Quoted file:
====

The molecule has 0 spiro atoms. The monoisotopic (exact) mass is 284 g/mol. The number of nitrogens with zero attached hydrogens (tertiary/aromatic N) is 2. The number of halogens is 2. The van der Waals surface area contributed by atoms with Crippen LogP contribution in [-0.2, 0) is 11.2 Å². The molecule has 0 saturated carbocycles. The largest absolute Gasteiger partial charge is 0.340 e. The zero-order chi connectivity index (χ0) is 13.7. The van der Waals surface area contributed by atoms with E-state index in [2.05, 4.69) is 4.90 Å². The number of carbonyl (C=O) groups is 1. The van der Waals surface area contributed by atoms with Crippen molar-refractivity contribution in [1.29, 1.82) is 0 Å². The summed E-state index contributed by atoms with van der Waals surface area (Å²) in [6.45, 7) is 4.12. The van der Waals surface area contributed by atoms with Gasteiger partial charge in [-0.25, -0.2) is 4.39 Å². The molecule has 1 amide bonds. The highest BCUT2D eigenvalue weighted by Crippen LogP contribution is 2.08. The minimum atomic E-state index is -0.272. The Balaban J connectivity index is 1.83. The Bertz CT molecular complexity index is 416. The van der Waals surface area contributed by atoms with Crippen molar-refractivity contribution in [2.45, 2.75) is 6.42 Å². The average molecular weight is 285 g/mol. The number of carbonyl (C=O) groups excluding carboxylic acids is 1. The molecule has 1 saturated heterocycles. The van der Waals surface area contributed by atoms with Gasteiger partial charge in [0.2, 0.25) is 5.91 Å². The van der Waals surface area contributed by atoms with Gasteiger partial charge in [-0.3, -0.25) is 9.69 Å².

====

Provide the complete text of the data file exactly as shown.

The molecule has 0 spiro atoms. The monoisotopic (exact) mass is 284 g/mol. The number of nitrogens with zero attached hydrogens (tertiary/aromatic N) is 2. The number of halogens is 2. The van der Waals surface area contributed by atoms with Crippen LogP contribution in [-0.2, 0) is 11.2 Å². The molecule has 0 saturated carbocycles. The largest absolute Gasteiger partial charge is 0.340 e. The zero-order chi connectivity index (χ0) is 13.7. The van der Waals surface area contributed by atoms with E-state index in [2.05, 4.69) is 4.90 Å². The number of carbonyl (C=O) groups is 1. The van der Waals surface area contributed by atoms with Crippen molar-refractivity contribution in [1.29, 1.82) is 0 Å². The summed E-state index contributed by atoms with van der Waals surface area (Å²) in [6.45, 7) is 4.12. The van der Waals surface area contributed by atoms with Gasteiger partial charge in [-0.25, -0.2) is 4.39 Å². The molecule has 1 amide bonds. The highest BCUT2D eigenvalue weighted by Crippen LogP contribution is 2.08. The minimum atomic E-state index is -0.272. The Balaban J connectivity index is 1.83. The Bertz CT molecular complexity index is 416. The van der Waals surface area contributed by atoms with Crippen molar-refractivity contribution in [2.45, 2.75) is 6.42 Å². The average molecular weight is 285 g/mol. The number of carbonyl (C=O) groups excluding carboxylic acids is 1. The molecule has 1 saturated heterocycles. The van der Waals surface area contributed by atoms with Gasteiger partial charge in [0.2, 0.25) is 5.91 Å². The van der Waals surface area contributed by atoms with Gasteiger partial charge in [-0.3, -0.25) is 9.69 Å².